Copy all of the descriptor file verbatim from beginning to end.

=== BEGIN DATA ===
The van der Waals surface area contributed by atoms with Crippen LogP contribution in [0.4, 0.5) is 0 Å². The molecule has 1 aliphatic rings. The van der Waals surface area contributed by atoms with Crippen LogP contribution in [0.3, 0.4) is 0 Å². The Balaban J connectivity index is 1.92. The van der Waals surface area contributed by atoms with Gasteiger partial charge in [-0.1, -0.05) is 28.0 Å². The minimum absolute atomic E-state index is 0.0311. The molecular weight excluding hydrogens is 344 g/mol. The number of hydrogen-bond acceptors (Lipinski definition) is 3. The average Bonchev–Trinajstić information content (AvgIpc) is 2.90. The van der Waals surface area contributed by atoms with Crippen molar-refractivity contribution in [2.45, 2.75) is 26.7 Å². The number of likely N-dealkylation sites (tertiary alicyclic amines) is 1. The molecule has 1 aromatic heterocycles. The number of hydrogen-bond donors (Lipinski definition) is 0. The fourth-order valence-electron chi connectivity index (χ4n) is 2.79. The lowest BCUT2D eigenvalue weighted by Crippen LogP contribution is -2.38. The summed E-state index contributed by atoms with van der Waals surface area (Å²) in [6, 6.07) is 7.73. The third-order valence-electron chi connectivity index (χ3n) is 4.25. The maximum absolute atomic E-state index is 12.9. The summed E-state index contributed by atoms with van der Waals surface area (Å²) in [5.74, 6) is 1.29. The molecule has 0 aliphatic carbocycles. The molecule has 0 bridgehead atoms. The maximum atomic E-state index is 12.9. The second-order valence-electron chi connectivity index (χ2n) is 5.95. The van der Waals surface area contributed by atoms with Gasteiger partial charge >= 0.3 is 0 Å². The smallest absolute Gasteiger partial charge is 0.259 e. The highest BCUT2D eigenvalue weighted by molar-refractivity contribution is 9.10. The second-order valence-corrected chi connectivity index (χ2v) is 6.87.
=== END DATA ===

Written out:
The van der Waals surface area contributed by atoms with Crippen LogP contribution in [0.4, 0.5) is 0 Å². The molecule has 1 aliphatic rings. The van der Waals surface area contributed by atoms with Crippen LogP contribution in [0.3, 0.4) is 0 Å². The Balaban J connectivity index is 1.92. The van der Waals surface area contributed by atoms with Gasteiger partial charge in [-0.1, -0.05) is 28.0 Å². The minimum absolute atomic E-state index is 0.0311. The molecular weight excluding hydrogens is 344 g/mol. The number of hydrogen-bond acceptors (Lipinski definition) is 3. The average Bonchev–Trinajstić information content (AvgIpc) is 2.90. The van der Waals surface area contributed by atoms with Crippen molar-refractivity contribution in [2.45, 2.75) is 26.7 Å². The number of likely N-dealkylation sites (tertiary alicyclic amines) is 1. The molecule has 1 aromatic heterocycles. The number of hydrogen-bond donors (Lipinski definition) is 0. The fourth-order valence-electron chi connectivity index (χ4n) is 2.79. The lowest BCUT2D eigenvalue weighted by Crippen LogP contribution is -2.38. The summed E-state index contributed by atoms with van der Waals surface area (Å²) in [6, 6.07) is 7.73. The third-order valence-electron chi connectivity index (χ3n) is 4.25. The maximum absolute atomic E-state index is 12.9. The summed E-state index contributed by atoms with van der Waals surface area (Å²) in [5.74, 6) is 1.29. The molecule has 0 aliphatic carbocycles. The molecule has 0 bridgehead atoms. The maximum atomic E-state index is 12.9. The second-order valence-electron chi connectivity index (χ2n) is 5.95. The van der Waals surface area contributed by atoms with Gasteiger partial charge >= 0.3 is 0 Å². The smallest absolute Gasteiger partial charge is 0.259 e. The highest BCUT2D eigenvalue weighted by molar-refractivity contribution is 9.10. The second-order valence-corrected chi connectivity index (χ2v) is 6.87.